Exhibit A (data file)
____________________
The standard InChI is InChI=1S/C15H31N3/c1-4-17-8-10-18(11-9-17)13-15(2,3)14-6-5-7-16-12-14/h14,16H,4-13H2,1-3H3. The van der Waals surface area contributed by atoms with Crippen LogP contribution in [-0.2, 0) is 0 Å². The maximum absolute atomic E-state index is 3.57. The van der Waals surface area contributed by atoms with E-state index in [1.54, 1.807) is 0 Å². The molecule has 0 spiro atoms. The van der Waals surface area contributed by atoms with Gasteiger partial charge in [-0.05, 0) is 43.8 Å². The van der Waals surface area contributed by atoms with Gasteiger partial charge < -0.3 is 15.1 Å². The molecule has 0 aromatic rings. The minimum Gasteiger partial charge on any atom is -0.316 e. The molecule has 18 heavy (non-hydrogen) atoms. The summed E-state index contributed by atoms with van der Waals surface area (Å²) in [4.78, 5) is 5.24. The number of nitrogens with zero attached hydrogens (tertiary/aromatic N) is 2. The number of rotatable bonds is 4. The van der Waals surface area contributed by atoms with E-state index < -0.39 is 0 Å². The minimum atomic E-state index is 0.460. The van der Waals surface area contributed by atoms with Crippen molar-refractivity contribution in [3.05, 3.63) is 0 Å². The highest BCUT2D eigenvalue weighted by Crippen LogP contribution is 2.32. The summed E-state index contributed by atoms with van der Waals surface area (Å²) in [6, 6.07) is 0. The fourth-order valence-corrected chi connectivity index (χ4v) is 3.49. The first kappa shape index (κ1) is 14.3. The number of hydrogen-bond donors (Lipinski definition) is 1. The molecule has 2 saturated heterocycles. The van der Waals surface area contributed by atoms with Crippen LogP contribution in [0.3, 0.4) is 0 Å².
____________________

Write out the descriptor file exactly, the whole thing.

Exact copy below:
The standard InChI is InChI=1S/C15H31N3/c1-4-17-8-10-18(11-9-17)13-15(2,3)14-6-5-7-16-12-14/h14,16H,4-13H2,1-3H3. The van der Waals surface area contributed by atoms with Crippen LogP contribution in [-0.2, 0) is 0 Å². The maximum absolute atomic E-state index is 3.57. The van der Waals surface area contributed by atoms with E-state index in [1.54, 1.807) is 0 Å². The molecule has 0 spiro atoms. The van der Waals surface area contributed by atoms with Gasteiger partial charge in [-0.05, 0) is 43.8 Å². The van der Waals surface area contributed by atoms with Gasteiger partial charge < -0.3 is 15.1 Å². The molecule has 0 aromatic rings. The minimum Gasteiger partial charge on any atom is -0.316 e. The molecule has 18 heavy (non-hydrogen) atoms. The summed E-state index contributed by atoms with van der Waals surface area (Å²) in [4.78, 5) is 5.24. The number of nitrogens with zero attached hydrogens (tertiary/aromatic N) is 2. The number of rotatable bonds is 4. The van der Waals surface area contributed by atoms with E-state index < -0.39 is 0 Å². The minimum atomic E-state index is 0.460. The van der Waals surface area contributed by atoms with Crippen molar-refractivity contribution in [3.05, 3.63) is 0 Å². The highest BCUT2D eigenvalue weighted by Crippen LogP contribution is 2.32. The summed E-state index contributed by atoms with van der Waals surface area (Å²) in [6, 6.07) is 0. The fourth-order valence-corrected chi connectivity index (χ4v) is 3.49. The first kappa shape index (κ1) is 14.3. The number of hydrogen-bond donors (Lipinski definition) is 1. The molecule has 2 saturated heterocycles. The van der Waals surface area contributed by atoms with Crippen LogP contribution in [0.3, 0.4) is 0 Å².